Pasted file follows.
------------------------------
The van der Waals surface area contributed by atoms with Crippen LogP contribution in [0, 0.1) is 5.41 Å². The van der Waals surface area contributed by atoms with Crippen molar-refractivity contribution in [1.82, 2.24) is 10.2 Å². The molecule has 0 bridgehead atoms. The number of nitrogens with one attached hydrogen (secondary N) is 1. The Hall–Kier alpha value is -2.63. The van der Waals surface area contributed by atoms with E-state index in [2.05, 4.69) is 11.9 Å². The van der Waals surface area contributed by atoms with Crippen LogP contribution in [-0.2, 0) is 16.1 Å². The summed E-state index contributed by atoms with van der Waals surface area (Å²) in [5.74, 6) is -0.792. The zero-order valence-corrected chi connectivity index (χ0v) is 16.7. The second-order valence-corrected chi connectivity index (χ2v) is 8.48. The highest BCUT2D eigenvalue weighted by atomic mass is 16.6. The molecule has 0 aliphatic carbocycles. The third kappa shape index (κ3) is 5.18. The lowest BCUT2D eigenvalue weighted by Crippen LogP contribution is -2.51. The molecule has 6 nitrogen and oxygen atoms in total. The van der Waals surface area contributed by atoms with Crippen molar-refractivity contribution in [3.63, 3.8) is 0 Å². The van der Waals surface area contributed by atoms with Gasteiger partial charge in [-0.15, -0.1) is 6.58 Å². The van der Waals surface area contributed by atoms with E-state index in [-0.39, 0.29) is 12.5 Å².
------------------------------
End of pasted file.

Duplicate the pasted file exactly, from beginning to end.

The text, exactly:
The van der Waals surface area contributed by atoms with Crippen LogP contribution in [0, 0.1) is 5.41 Å². The van der Waals surface area contributed by atoms with Crippen molar-refractivity contribution in [1.82, 2.24) is 10.2 Å². The molecule has 0 bridgehead atoms. The number of nitrogens with one attached hydrogen (secondary N) is 1. The Hall–Kier alpha value is -2.63. The van der Waals surface area contributed by atoms with E-state index in [2.05, 4.69) is 11.9 Å². The van der Waals surface area contributed by atoms with Crippen LogP contribution in [-0.2, 0) is 16.1 Å². The summed E-state index contributed by atoms with van der Waals surface area (Å²) in [5.74, 6) is -0.792. The zero-order valence-corrected chi connectivity index (χ0v) is 16.7. The second-order valence-corrected chi connectivity index (χ2v) is 8.48. The highest BCUT2D eigenvalue weighted by atomic mass is 16.6. The molecule has 0 aliphatic carbocycles. The third kappa shape index (κ3) is 5.18. The lowest BCUT2D eigenvalue weighted by Crippen LogP contribution is -2.51. The molecule has 6 nitrogen and oxygen atoms in total. The van der Waals surface area contributed by atoms with Crippen molar-refractivity contribution in [3.63, 3.8) is 0 Å². The van der Waals surface area contributed by atoms with Gasteiger partial charge in [-0.15, -0.1) is 6.58 Å². The van der Waals surface area contributed by atoms with E-state index in [-0.39, 0.29) is 12.5 Å².